Income protection has largely been the Cinderella of the insurance sector.
According to the Financial Conduct Authority Financial Lives 2020 report, just six per cent of all UK adults hold IP.
There is a variety of reasons for this:
- In some minds, income protection was lumped in with the widely mis-sold payment protection insurance. This is a misconception.
- This Is Money notes: “Income protection has never been a best-seller – partly because it is seen as complex, more expensive and pays out on a monthly basis instead of as a one-off lump sum.”
- There has been a lack of enthusiasm from some financial experts themselves with Setul Mehta, head of business development operations at The OpenWork Partnership, telling the inaugural Income Protection Awareness Week conference held in September how “traditionally income protection has been overlooked by wealth advisers and clients alike”.
However, Covid has changed the parameters.
With millions seeing their take-home pay plummet due to lockdowns or furlough, more have become interested in types of insurance that protect their income.
A recent survey by LV found that nearly half of 25 to 44 year-olds were considering taking out IP as a result of the pandemic.
Debbie Kennedy, protection director at LV, told This Is Money: “The pandemic, lockdowns and furlough has caused a huge amount of financial damage to millions of households who are worried about maintaining a steady income. The challenges of the coronavirus pandemic and further lockdowns have forced people to re-evaluate their priorities.”
Meanwhile, speaking to Actuarial Post, Nathan Hill, at Swiss Re, said: “In the insurance industry, we often talk about consumer awareness and financial vulnerability. Given how much these issues were brought to roost throughout the pandemic, there has never been a greater need to help people join the dots between their own vulnerability and the products that can cover them.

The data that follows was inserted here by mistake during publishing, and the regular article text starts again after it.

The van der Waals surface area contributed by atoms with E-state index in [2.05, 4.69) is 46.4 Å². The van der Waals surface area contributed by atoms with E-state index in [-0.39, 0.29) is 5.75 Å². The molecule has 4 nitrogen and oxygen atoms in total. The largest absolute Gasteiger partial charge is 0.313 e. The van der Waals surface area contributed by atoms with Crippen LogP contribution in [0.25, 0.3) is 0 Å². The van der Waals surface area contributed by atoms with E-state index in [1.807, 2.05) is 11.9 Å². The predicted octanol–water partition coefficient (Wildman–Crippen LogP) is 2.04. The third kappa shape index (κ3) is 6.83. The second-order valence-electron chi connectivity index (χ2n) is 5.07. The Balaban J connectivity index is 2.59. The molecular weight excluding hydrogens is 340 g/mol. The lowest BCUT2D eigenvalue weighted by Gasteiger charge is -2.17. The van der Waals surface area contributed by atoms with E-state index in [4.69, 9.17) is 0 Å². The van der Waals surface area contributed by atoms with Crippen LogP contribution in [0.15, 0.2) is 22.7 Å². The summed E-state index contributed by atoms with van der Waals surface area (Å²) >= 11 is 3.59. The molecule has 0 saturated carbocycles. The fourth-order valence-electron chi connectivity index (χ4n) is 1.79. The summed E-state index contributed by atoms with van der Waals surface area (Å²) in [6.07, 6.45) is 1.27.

“For someone who is unable to work owing to sickness or injury, income protection products can provide a vital lifeline by, not only meeting their financial needs, but also supporting them back into work.”
If you are in two minds about IP then ask yourself the following questions – for how long does your employer pay ‘sick pay’ – very few support their staff for more than a year; how would you afford your mortgage/rent, weekly groceries, utility bills, without a monthly income; what impact would there be on your lifestyle, family, mental health if you had to live on state benefits; do you have access to sufficient savings or help from family or friends if your monthly income ceases.
IP typically pays out between 50 per cent and 65 per cent of your income if you are unable to work due to illness or accident.
There is often a pre-agreed waiting (‘deferred’) period before the payments start. The most common are 4, 13, 26 weeks and a year. The longer you wait, the lower the monthly premiums.
Consumer champion Which gives the following example.
Say you earn £40,000, and you take out an income protection policy designed to pay 60 per cent of your salary, then you will get £24,000 tax-free over a year.
The cost of the policy is affected by your age, occupation, whether you smoke or have smoked, the percentage of income you’d like to cover, the gap until the policy begins paying out, the range of illnesses and injuries covered, and your health, weight and family medical history.
You never think a catastrophe is going to happen to you, especially the 20s/30s/40s with large mortgages and/or a young family … until it does.
Remember, as with the Scout motto, Be Prepared.